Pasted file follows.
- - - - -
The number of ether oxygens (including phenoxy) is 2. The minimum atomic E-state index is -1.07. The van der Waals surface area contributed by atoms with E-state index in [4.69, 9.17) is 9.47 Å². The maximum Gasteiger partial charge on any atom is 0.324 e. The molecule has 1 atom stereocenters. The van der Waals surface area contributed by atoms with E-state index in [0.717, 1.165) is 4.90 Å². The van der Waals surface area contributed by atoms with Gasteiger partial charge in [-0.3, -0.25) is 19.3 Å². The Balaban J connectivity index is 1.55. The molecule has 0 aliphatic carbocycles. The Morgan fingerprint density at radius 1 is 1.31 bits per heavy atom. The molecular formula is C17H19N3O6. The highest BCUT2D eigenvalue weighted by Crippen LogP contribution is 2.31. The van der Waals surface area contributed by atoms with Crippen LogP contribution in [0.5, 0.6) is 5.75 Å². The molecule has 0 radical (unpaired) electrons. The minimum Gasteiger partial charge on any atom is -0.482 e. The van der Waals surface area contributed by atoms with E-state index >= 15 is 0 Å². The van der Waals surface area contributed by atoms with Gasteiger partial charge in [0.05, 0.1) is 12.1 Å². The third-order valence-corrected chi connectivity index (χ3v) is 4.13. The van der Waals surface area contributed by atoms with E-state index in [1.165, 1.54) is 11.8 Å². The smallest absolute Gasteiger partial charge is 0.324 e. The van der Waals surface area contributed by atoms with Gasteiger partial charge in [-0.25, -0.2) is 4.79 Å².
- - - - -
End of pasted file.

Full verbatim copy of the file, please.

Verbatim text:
The number of ether oxygens (including phenoxy) is 2. The minimum atomic E-state index is -1.07. The van der Waals surface area contributed by atoms with E-state index in [4.69, 9.17) is 9.47 Å². The maximum Gasteiger partial charge on any atom is 0.324 e. The molecule has 1 atom stereocenters. The van der Waals surface area contributed by atoms with E-state index in [0.717, 1.165) is 4.90 Å². The van der Waals surface area contributed by atoms with Gasteiger partial charge in [-0.3, -0.25) is 19.3 Å². The Balaban J connectivity index is 1.55. The molecule has 0 aliphatic carbocycles. The Morgan fingerprint density at radius 1 is 1.31 bits per heavy atom. The molecular formula is C17H19N3O6. The highest BCUT2D eigenvalue weighted by Crippen LogP contribution is 2.31. The van der Waals surface area contributed by atoms with Crippen LogP contribution in [0.5, 0.6) is 5.75 Å². The molecule has 0 radical (unpaired) electrons. The minimum Gasteiger partial charge on any atom is -0.482 e. The van der Waals surface area contributed by atoms with E-state index >= 15 is 0 Å². The van der Waals surface area contributed by atoms with Gasteiger partial charge in [0.05, 0.1) is 12.1 Å². The third-order valence-corrected chi connectivity index (χ3v) is 4.13. The van der Waals surface area contributed by atoms with E-state index in [1.165, 1.54) is 11.8 Å². The smallest absolute Gasteiger partial charge is 0.324 e. The van der Waals surface area contributed by atoms with Gasteiger partial charge in [-0.25, -0.2) is 4.79 Å².